All extractions were performed under local anaesthesia using a standardised technique. For impacted or submucosal teeth, the procedure included gingival incision, mucoperiostal flap elevation, and osteotomy of the contiguous bone with a bur under irrigation, when necessary. About half of the extracted teeth were third molars. All patients received mouth rinses with an antiseptic (chlorhexidine 0.12 %) three times a day for 7 days after the surgery. All patients were prescribed postoperative analgesics (NSAIDS, tramadol or paracetamol, alone or in combination with opioids), but they were instructed to take the drugs only if required. An oral antibiotic was prescribed in case of infected teeth or after a large osteotomy.
To each surgical procedure, there corresponded one observation. Demographic features were weight, height, body mass index, age, and gender. Existence of chronic diseases, including arterial hypertension, and previous surgeries were noted. If patients reported any event of postsurgical or oral pain, they were asked to quote the maximal pain they remembered on a numerical verbal scale (out of 100); this value was set to 0 in case of no history. They were also asked to fill in a questionnaire of hospital anxiety and depression scale. The blood pressure (BP) and heart rate were measured at rest once after the patient was sitting for at least 5min before entering the operating room.
Surgical features were operator's qualification, type of operating room, number of extracted teeth and their condition, avulsion of a third molar, concerned jaw, position of teeth on the dental arch, need for osteotomy, suture, root separation, mucoperiosteal flap elevation, and number of cartridges of local anaesthetic used. After surgery, the following were noted: duration of surgery, surgical complications, postoperative nausea or vomiting, spontaneous pain reported on a visual analog scale (VAS) out of 100, recorded every 10min during the first six hours after the end of surgery in the hospital, the type and dose of every administered analgesic drug, as well as the delay of the first food intake after the end of surgery. An index was created to represent the deepness of implantation (on arch/submucosal/impacted) and the integrity of the extracted tooth/teeth (residual root/intact). Five classes were identified: intact impacted tooth, intact submucosal tooth, intact on arch tooth, impacted root, and submucosal root.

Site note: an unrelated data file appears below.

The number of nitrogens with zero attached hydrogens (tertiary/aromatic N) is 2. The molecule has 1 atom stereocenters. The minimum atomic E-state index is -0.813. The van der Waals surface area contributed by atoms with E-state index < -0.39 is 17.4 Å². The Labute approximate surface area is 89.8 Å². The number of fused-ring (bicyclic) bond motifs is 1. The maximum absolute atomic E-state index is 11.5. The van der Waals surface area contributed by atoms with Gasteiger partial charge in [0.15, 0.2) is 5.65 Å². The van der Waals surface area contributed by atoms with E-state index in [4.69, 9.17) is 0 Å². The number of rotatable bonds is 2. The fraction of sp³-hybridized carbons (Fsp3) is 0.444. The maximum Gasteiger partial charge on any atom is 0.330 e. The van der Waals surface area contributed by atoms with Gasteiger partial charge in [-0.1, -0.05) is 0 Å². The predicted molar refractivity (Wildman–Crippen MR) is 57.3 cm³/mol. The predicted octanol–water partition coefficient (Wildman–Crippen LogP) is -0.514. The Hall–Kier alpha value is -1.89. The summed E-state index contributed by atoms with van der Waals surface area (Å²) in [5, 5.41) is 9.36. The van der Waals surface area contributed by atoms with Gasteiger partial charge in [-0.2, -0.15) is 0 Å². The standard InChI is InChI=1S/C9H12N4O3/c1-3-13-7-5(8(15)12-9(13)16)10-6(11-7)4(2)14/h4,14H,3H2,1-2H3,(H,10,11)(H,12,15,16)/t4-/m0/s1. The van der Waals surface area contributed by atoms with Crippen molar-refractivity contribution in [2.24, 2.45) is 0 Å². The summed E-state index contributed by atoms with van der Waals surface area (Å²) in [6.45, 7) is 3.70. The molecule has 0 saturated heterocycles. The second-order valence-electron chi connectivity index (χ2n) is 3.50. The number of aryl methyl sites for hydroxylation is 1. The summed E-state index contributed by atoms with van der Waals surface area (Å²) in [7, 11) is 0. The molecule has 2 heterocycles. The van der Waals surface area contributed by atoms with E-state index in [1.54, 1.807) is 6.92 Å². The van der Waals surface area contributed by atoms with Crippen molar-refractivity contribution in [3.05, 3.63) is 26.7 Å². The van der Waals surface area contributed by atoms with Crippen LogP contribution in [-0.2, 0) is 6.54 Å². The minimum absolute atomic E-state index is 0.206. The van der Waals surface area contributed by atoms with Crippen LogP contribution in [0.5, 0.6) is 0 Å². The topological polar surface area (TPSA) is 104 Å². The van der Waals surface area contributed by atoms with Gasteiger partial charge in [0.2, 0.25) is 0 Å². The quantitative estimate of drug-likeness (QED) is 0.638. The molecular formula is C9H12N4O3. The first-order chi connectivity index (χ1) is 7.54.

As the prescription of analgesics was freely decided by practitioners, a composite numerical index (referred to as "postoperative pain/analgesia score" or PPAS) was built out of pain values and analgesic drug intake, integrating two intermediate composite numerical indexes of (i) the degree of spontaneous pain reported by the patient (postoperative pain score or PPS) during the first six hours and (ii) the amount of analgesic drug intake (postoperative analgesia score or PAS) during the first three days. For each observation, the mean and maximal pain scores over the 360-min observation time were extracted.
A total of 293 patients (135 women and 158 men) with complete data sets were included in the analysis. Out of the independent outcomes for which significance was reached, only the following were kept for the multivariate analysis: age, anatomy of the extracted teeth, involved jaw, avulsion of a third molar, and mean resting BP. Gender was intentionally kept in the model for adjustment. Other independent outcomes- for which the univariate analysis reached significance-were intentionally not kept to avoid the effect of multicollinearity. Then, history of previous surgery, history of hypertension, duration of surgery, and number of intact teeth extracted were withdrawn.
Univariate analysis reveals that the intensity of postoperative pain is related to age, history of hypertension and previous oral surgery, number of extracted teeth, duration of surgery, and extraction of the third molar. On the other hand, there is no relationship with gender, anxiety, and operation duration. Multivariate analysis reveals that the intensity of acute postoperative pain is only associated with the location (upper/lower jaw, P = 0.004) and deepness of implantation of the extracted tooth (P < 0.0001), and mean resting BP (P = 0.031).
The authors concluded that patients with high resting BP had lower oral postsurgical pain than those with low resting BP. This suggests that high resting BP is a protective factor against oral postsurgical pain.
IMPLICATIONS FOR PRACTICE
These study findings suggest that the measurement of resting BP before surgery may be used in clinical practice to identify patients at risk of developing severe postoperative pain.
1. Deschaumes, CDevoize L, Sudrat Y, Baudet-Pommel M, Dualé C, Dallel R. The relationship between resting arterial blood pressure and oral postsurgical pain. Clinical Oral Investigations 2015; 19:1299-1305 [ Links ]
3. Cognitive status of edentate elders wearing complete denture: Does the quality of the denture matter?
Cerutti-Kopplin D, Emami E, Hilgert JB, Hugo FN, Padilha DM. Journal of Dentistry.2015; 43:1071-5.